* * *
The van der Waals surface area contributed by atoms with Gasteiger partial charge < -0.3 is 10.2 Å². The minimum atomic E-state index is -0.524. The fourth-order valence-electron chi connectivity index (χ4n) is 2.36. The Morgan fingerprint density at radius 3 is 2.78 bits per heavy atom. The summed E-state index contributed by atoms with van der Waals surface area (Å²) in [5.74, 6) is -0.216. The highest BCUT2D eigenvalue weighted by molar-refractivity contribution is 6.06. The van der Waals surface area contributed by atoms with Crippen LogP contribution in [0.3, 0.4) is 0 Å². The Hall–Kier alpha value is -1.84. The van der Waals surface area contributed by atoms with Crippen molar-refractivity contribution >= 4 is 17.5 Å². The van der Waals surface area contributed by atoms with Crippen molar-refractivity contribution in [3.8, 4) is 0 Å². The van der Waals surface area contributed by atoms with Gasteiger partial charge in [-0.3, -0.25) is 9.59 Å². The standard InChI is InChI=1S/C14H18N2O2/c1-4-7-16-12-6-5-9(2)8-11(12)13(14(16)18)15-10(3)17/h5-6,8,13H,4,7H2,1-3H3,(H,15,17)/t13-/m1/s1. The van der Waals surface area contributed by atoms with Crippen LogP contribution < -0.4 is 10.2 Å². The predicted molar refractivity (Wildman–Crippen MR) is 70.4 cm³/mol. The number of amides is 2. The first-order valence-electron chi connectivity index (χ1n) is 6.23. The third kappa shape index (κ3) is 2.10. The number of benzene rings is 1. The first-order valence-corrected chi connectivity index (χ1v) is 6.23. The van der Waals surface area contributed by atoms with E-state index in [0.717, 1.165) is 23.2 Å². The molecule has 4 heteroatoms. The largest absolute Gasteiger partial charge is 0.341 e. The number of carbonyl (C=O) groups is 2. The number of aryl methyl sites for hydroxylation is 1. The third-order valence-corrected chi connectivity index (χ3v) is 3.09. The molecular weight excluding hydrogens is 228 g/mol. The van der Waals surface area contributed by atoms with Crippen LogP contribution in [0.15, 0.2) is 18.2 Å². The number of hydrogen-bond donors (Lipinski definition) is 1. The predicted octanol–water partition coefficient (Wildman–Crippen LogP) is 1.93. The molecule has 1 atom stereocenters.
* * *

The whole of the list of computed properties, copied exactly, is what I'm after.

The van der Waals surface area contributed by atoms with Gasteiger partial charge < -0.3 is 10.2 Å². The minimum atomic E-state index is -0.524. The fourth-order valence-electron chi connectivity index (χ4n) is 2.36. The Morgan fingerprint density at radius 3 is 2.78 bits per heavy atom. The summed E-state index contributed by atoms with van der Waals surface area (Å²) in [5.74, 6) is -0.216. The highest BCUT2D eigenvalue weighted by molar-refractivity contribution is 6.06. The van der Waals surface area contributed by atoms with Crippen LogP contribution in [0.3, 0.4) is 0 Å². The Hall–Kier alpha value is -1.84. The van der Waals surface area contributed by atoms with Crippen molar-refractivity contribution >= 4 is 17.5 Å². The van der Waals surface area contributed by atoms with Crippen molar-refractivity contribution in [3.8, 4) is 0 Å². The van der Waals surface area contributed by atoms with Gasteiger partial charge in [-0.3, -0.25) is 9.59 Å². The standard InChI is InChI=1S/C14H18N2O2/c1-4-7-16-12-6-5-9(2)8-11(12)13(14(16)18)15-10(3)17/h5-6,8,13H,4,7H2,1-3H3,(H,15,17)/t13-/m1/s1. The van der Waals surface area contributed by atoms with Crippen LogP contribution < -0.4 is 10.2 Å². The predicted molar refractivity (Wildman–Crippen MR) is 70.4 cm³/mol. The number of amides is 2. The first-order valence-electron chi connectivity index (χ1n) is 6.23. The third kappa shape index (κ3) is 2.10. The number of benzene rings is 1. The first-order valence-corrected chi connectivity index (χ1v) is 6.23. The van der Waals surface area contributed by atoms with E-state index in [0.717, 1.165) is 23.2 Å². The molecule has 4 heteroatoms. The largest absolute Gasteiger partial charge is 0.341 e. The number of carbonyl (C=O) groups is 2. The number of aryl methyl sites for hydroxylation is 1. The third-order valence-corrected chi connectivity index (χ3v) is 3.09. The molecular weight excluding hydrogens is 228 g/mol. The van der Waals surface area contributed by atoms with Crippen LogP contribution in [0.15, 0.2) is 18.2 Å². The number of hydrogen-bond donors (Lipinski definition) is 1. The predicted octanol–water partition coefficient (Wildman–Crippen LogP) is 1.93. The molecule has 1 atom stereocenters.